One company wants to sign up your cat (or dog) for insurance that helps protect against pricey vet bills in Hong Kong
Only 3 per cent of Hong Kong’s half million dogs and cats are insured against costly veterinary expenses, compared to 20 per cent in the UK
Home-grown fintech company OneDegree sees opportunity in the more than half a million underinsured dogs and cats in Hong Kong, as the company races to be among the first batch of pure online insurers in the city.
The company, whose insurance products range from pets to travel, is among the first generation of companies seeking to be fast-tracked for an operating license under the Insurance Authority’s guidelines unveiled last October.
“There are over 510,000 dogs and cats that are kept as pets in Hong Kong but only 3 per cent of them are covered by pet insurance. This is much lower than 30 per cent in Sweden, 20 per cent in Britain and 10 per cent in Japan,” said Alvin Kwock Yin-lun, co-founder and chief executive of OneDegree.
“Many people are keeping their pets as part of their family. The ageing population in Hong Kong means more people will keep dogs and cats as companions.”
He added that the population of dogs and cats in Hong Kong has grown by 60 per cent during the past 10 years.
“We believe the demand for pet insurance would be huge,” Kwock said in an exclusive interview with the South China Morning Post.
The company, which has an business application pending, had been in talks with the Insurance Authority since 2016.
“We are keen to be among the first batch of online insurance companies in Hong Kong for a general insurance license to sell pet, car, travel and other products,” he said.
Pet insurance will be designed to cover veterinary bills and other expenses, with premiums ranging from a few hundred dollars to several thousand. Factors affecting the premium will depend on the particular breed of the animal, health history and the scope of coverage.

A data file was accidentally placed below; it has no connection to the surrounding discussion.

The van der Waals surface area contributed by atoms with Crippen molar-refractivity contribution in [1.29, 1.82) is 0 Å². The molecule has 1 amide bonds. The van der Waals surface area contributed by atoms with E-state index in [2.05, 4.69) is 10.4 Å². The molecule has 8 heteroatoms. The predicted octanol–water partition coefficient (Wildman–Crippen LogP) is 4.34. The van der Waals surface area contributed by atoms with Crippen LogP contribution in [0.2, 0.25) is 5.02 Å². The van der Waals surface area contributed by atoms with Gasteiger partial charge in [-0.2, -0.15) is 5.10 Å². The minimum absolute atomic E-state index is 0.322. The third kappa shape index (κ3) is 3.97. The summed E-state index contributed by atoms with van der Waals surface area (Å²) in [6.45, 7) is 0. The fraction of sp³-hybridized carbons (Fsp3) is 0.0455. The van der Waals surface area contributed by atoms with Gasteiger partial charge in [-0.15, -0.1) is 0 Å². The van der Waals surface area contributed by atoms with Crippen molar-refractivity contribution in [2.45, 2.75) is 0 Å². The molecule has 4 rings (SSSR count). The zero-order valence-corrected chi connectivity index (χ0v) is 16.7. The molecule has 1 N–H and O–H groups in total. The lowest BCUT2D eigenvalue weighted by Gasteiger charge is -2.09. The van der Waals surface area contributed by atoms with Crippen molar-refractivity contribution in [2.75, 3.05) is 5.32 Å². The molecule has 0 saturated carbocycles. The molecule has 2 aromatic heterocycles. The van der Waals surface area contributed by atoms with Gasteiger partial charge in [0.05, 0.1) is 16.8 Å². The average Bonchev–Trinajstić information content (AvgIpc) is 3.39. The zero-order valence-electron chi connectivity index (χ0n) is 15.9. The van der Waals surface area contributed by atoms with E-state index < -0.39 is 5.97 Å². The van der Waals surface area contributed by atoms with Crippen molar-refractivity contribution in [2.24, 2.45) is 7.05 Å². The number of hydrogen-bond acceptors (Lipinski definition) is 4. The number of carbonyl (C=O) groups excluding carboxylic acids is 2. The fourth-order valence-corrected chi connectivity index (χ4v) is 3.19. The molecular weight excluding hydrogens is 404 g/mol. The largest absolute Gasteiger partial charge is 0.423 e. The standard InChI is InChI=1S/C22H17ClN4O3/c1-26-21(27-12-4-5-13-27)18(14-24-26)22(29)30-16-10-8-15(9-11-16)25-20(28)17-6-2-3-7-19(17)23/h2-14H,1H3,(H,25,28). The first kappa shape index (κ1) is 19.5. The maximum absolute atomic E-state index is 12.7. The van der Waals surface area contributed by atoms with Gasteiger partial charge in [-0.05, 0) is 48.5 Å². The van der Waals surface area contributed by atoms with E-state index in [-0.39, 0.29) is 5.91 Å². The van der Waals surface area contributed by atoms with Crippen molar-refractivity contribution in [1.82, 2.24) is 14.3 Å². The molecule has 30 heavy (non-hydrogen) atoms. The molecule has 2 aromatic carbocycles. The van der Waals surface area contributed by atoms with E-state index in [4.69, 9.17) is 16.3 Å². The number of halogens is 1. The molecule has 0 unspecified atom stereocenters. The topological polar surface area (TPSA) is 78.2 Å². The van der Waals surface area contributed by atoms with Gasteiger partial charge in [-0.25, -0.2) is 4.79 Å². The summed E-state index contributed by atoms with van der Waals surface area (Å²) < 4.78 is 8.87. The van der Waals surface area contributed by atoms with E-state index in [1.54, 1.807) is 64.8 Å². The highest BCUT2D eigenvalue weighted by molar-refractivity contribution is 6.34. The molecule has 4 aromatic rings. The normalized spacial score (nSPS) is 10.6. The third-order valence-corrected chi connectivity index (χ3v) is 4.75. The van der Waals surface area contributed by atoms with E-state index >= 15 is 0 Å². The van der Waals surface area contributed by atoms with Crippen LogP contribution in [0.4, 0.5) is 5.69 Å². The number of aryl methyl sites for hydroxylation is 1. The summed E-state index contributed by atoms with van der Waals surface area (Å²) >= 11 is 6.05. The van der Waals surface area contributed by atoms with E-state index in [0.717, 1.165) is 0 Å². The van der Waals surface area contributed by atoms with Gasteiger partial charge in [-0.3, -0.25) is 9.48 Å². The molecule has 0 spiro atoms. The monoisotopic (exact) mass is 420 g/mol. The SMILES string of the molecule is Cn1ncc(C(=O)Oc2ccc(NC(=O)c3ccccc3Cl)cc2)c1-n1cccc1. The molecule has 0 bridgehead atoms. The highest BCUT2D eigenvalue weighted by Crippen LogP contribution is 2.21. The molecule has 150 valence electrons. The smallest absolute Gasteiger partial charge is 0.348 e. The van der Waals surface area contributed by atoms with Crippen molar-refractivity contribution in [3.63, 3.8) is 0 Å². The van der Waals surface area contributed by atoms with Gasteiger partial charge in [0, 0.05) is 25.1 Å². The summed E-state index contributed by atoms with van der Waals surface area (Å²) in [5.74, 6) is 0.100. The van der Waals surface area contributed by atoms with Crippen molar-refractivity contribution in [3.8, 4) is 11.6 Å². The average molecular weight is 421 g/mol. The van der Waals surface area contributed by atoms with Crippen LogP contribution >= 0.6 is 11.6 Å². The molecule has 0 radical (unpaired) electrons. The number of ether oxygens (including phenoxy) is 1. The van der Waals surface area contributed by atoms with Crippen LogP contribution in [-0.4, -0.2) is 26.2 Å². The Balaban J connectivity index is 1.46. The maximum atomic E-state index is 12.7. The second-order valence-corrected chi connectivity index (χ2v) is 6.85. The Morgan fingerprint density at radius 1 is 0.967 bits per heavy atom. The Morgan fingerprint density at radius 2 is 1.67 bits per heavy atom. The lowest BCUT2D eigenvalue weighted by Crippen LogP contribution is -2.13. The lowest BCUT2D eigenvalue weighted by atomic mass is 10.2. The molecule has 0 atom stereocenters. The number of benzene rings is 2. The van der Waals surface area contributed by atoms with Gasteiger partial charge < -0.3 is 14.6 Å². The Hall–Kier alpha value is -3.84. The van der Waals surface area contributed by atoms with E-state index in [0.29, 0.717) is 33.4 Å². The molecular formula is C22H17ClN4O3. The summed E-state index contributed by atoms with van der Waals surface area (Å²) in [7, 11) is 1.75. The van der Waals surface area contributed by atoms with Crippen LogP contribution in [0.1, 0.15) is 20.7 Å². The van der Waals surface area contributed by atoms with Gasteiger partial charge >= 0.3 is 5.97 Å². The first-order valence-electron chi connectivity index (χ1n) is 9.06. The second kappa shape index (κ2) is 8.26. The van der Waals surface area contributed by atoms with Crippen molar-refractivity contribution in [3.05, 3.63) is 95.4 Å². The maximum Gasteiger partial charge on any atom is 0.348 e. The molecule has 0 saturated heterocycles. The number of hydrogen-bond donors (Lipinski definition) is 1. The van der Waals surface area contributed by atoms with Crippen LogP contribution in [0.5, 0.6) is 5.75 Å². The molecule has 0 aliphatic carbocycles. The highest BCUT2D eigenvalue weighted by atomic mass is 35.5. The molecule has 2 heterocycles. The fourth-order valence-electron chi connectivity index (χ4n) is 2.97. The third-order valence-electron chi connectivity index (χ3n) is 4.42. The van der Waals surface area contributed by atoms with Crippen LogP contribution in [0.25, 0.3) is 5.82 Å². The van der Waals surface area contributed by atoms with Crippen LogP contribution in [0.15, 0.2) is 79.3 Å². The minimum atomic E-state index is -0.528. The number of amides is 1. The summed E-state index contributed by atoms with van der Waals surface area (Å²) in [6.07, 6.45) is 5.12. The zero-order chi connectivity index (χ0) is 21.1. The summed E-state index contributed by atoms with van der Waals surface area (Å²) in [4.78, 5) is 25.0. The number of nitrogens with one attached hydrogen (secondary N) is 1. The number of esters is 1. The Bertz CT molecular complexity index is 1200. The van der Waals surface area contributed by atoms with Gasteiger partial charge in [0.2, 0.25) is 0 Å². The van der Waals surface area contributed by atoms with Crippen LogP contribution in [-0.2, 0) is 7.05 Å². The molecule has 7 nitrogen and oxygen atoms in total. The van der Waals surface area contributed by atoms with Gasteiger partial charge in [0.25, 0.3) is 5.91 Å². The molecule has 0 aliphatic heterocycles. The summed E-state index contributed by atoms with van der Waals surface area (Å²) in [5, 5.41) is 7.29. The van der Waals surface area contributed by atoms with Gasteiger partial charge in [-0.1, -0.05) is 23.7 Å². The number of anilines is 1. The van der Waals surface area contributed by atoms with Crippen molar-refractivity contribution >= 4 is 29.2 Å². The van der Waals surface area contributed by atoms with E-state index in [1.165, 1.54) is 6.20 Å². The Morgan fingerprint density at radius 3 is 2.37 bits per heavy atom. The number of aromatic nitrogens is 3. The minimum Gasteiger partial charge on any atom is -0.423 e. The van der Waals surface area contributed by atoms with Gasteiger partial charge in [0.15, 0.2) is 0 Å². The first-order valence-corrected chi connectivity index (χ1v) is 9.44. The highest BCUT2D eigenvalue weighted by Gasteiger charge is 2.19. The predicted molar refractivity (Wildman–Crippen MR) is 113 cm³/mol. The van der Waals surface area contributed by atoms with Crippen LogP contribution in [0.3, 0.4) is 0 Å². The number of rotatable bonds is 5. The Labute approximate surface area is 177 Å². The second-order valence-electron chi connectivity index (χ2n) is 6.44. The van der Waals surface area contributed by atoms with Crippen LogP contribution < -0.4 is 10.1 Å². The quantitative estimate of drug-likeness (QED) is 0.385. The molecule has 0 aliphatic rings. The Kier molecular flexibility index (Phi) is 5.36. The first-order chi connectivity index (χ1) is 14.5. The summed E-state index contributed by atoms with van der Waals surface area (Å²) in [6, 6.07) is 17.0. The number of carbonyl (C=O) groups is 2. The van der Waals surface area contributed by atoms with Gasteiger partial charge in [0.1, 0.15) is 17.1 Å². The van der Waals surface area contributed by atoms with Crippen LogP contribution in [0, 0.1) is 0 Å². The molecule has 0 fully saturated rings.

If an operating license is approved, OneDegree will launch a mobile app whereby pet owners can apply for coverage.
All payments and claims would be done through online automated processes accessible by smartphone or computer.
“The claims could be handled within one day without any paper work which is faster than the traditional method which can take up to 30 to 90 days and a lot of paperwork to complete a claim process,” he said.
Kwock, 35, a former investment banker at JPMorgan, turned to online insurance after an experience dealing with medical insurance claims while caring for an ailing parent.
“Back in 2015, my mother was suffered the final stage of cancer. The whole family was worrying about her health but we still needed to fill in a lot of forms and paper work for medical insurance. I decided to introduce an online insurance solution to find an easy and simple way for policyholders to apply policies and seek claims,” he said.
Co-founder and chief insurance officer Alex Leung Te-yuan, also 35, said the company’s business model was unlike that of traditional insurers which are burdened by high operating costs owing to a cumbersome sales and claims process which requires excessive paperwork. As a result, traditional insurance companies focus on higher premium products such as life insurance, and tend pay little attention to smaller markets such as pet insurance.
“Online insurance companies in the US or Europe have proven they can hire fewer people to handle application, administration and claims. They use a lot of automation, AI and other technologies which allows them to operate in a cost effective manner. A claim department in a traditional insurance company may need 50 people while an online insurer may need only 15 to 20,” Leung said.
Pet owner Cherry Lai said she would like insurance coverage for her four dogs.
“The medical cost for the dogs is very expensive. Some simple surgery costs several thousands of dollars. It would definitely be helpful if there are pet insurance policies for my dogs, they are part of my family,” Lai said.